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Table of contents
  1. 1. Teaching Responsibilities

Teaching Responsibilities

Below are the teaching responsibilities I have had over the last four years.

Course

Number of Students

Year Taught

Biology of Microorganisms Laboratory

451

2008, 2009, 2010

Biology of Microorganisms Lecture

173

2008, 2009, 2010, 2011

Food Microbiology Laboratory

85

2008, 2011

Microbial Physiology Laboratory

73

2008,2010

Microbial Diversity Research Laboratory

113

2009, 2011, 2012

 

Student Learning Challenge or Problem

 

As part of our advanced microbiology laboratory, students generate millions of base pairs of DNA sequencing from a pyrosequencing protocol using a GS Junior. Several sessions are then devoted to cleaning up this data and then analyzing it using bioinfomatics tools. We have used a hands on approach where the students are guided step-by-step through the analysis process, until the desired analytic outcomes are reached. Formal assessment after the bioinfomatics sessions has shown that students are obtaining, at best, a rudimentary knowledge of how to use these tools and what they are actually doing. At worst, they gain no understanding, or appreciation of bioinfomatics, except that it is powerful and complex. The difficulty students have with bioinfomatic analysis is understandable since it requires a skill set that many of them have not developed; using a command-line interface, computer programming in perl, being familiar with available unix tools, and being able to manage large data sets.

In a study by Lim et al. (1) bioinfomatics was taught using problem-based learning (PBL) and e-learning tools. PBL topics in bioinfomatics were guided by LAMS software (2), an e-learning environment developed by LAM international. An advantage of this approach was the ability of the students to proceed through the lesson at their own pace, only moving on when they were confident they understood the concepts being taught. The information reported in this study focused on student reaction to the technique, and not their formal assessment of learning. Students overall had a positive response to PBL, but a negative response to the LAMS technology, with only one-third indicating that they would be upset if LAMS was removed from the curriculum. Another drawback of the LAMS system, was its cost, with a license for 1 year being over $3000. In addition, the curriculum is then dependent on a commercial software company whose business model, or very existence, may diverge from your teaching goals. The study also showed that students were at best, luke-warm to the use of technology.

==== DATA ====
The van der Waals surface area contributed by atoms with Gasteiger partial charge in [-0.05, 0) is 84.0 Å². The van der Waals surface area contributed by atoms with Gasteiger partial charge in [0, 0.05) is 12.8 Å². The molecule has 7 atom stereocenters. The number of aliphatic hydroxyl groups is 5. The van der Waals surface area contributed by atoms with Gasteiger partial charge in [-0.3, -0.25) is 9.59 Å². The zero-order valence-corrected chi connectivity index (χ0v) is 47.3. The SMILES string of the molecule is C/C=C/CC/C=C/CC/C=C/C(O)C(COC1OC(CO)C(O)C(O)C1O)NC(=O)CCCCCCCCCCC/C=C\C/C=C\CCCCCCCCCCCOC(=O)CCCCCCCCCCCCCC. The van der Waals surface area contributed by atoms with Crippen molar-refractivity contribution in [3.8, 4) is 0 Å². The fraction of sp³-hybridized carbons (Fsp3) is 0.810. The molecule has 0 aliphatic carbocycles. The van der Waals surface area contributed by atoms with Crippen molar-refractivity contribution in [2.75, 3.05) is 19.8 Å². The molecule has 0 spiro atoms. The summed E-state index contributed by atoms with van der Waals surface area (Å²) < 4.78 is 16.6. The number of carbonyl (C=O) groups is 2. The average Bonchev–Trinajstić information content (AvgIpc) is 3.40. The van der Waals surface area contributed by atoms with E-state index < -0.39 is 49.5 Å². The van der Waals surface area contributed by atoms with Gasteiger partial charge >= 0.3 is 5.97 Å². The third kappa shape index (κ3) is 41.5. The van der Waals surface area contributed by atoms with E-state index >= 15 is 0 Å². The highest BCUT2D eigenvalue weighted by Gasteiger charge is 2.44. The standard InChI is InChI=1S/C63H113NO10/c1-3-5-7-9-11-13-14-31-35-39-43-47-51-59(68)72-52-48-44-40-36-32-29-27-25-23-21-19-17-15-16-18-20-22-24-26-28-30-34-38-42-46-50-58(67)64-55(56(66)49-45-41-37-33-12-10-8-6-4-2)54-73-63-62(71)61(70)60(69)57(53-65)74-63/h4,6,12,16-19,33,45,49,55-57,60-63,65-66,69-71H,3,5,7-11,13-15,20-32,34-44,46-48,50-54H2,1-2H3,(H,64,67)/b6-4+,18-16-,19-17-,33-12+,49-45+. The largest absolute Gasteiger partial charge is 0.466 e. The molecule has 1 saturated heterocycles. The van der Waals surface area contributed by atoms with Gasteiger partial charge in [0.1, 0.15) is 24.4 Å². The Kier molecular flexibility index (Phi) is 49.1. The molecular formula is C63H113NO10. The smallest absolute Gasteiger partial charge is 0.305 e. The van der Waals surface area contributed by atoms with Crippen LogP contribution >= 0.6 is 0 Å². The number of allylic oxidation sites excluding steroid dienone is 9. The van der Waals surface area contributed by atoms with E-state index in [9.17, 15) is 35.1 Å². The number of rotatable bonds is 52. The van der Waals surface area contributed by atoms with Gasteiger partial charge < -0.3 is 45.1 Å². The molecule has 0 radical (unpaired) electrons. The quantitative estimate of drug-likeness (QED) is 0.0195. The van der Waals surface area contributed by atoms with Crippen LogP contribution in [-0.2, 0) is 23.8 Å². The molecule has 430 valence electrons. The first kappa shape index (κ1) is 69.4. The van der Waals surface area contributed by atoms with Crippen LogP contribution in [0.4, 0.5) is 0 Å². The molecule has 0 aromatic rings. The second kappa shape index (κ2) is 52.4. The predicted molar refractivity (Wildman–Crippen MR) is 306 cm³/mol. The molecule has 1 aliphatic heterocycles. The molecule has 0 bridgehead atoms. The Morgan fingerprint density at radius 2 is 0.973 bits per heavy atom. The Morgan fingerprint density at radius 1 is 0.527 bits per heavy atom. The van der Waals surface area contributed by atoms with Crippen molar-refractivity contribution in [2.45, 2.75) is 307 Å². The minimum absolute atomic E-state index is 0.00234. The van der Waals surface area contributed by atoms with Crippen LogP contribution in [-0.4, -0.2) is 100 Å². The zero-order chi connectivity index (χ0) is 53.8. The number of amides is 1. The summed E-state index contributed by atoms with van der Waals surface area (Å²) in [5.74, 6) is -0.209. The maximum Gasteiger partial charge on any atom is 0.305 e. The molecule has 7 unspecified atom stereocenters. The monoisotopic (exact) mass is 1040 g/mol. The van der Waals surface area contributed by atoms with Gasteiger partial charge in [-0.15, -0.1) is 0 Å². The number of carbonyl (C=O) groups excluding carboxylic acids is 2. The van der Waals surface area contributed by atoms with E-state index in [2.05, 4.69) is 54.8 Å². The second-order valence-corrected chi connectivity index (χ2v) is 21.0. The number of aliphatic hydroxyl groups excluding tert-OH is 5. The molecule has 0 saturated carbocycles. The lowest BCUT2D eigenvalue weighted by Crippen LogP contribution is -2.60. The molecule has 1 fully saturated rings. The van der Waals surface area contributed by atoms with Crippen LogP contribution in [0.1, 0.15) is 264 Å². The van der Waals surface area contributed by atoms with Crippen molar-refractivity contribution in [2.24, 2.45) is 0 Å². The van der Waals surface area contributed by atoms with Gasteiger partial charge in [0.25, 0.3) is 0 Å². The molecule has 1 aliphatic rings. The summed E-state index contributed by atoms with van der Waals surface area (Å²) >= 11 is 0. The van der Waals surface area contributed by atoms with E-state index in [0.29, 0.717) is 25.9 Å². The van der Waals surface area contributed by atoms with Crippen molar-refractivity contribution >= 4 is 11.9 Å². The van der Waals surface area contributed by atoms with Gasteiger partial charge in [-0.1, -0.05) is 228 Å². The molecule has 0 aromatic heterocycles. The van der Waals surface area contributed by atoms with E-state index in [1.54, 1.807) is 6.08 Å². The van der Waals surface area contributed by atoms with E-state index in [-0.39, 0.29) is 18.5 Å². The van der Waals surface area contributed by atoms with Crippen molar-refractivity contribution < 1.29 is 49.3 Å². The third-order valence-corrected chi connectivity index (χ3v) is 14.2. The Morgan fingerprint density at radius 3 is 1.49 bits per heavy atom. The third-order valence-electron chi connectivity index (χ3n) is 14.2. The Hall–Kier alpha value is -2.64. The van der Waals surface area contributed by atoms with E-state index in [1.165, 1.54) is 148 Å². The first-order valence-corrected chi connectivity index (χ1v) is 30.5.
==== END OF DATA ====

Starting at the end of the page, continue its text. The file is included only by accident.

I would like to explore using PBL in combination with the development of open source tools to help build a bridge to a firm foundation in understanding bioinfomatics tools and knowing how to use them effectively. The e-learning part of this approach would be delivered by a moodle plug-in specifically developed to facilitate PBL. Moodle (http://moodle.org/) is an open source software package designed for the production of internet-based courses. It has a very active user and development community. I also have extensive experience is writing modules for php content systems such as moodle and would be able to extend the PBL module in moodle to my needs.

 Professional Development Goals

I have taught at the university for over 2 decades and have developed many courses over the years. In my first 10 years of teaching I had earned high marks on my evaluations in the teaching laboratories and in the introductory lecture course I taught in the summer. However, I was always frustrated by the lack of engagement with the students in the lectures when compared the teaching laboratories. I felt there had to be a better way. Every year I would I tried new methods and each year it would get a little better. Two events changed everything.

First, in 2006 I had the great fortune to be asked to participate in a redesign of our introductory microbiology course for majors. That process exposed me to a completely different world view on how to develop, organize, present and assess learning in a classroom. It then inspired me to apply many of the techniques I learned in that workshop to my own teaching including backward design, think-pair-share, one-minute papers, concept maps, clicker questions, and many more. Second, Professor Gary Roberts helped me to hone my development of clicker questions so that they were not just asking for regurgitation, but were challenging and engaging the student in the material we were studying. Gary was generous enough to work with me on questions and come to my classroom and evaluate the success of what I was doing. I am a far more effective teacher because of these experience and its application to my teaching. Qualitative reactions from students and their performance on tests has suggested that these methods work. My lecture classes are now just as engaging as the laboratories.

In the past few years I have begun to extend these methods in novel ways. For example, using a wiki to encourage collaboration between students in an independent research class. As I have begun to create new approaches, the desire to quantitatively access their effectiveness has become a more pressing issue. My present goal is to learn the common practices for probing the effectiveness of teaching techniques and when to apply them.

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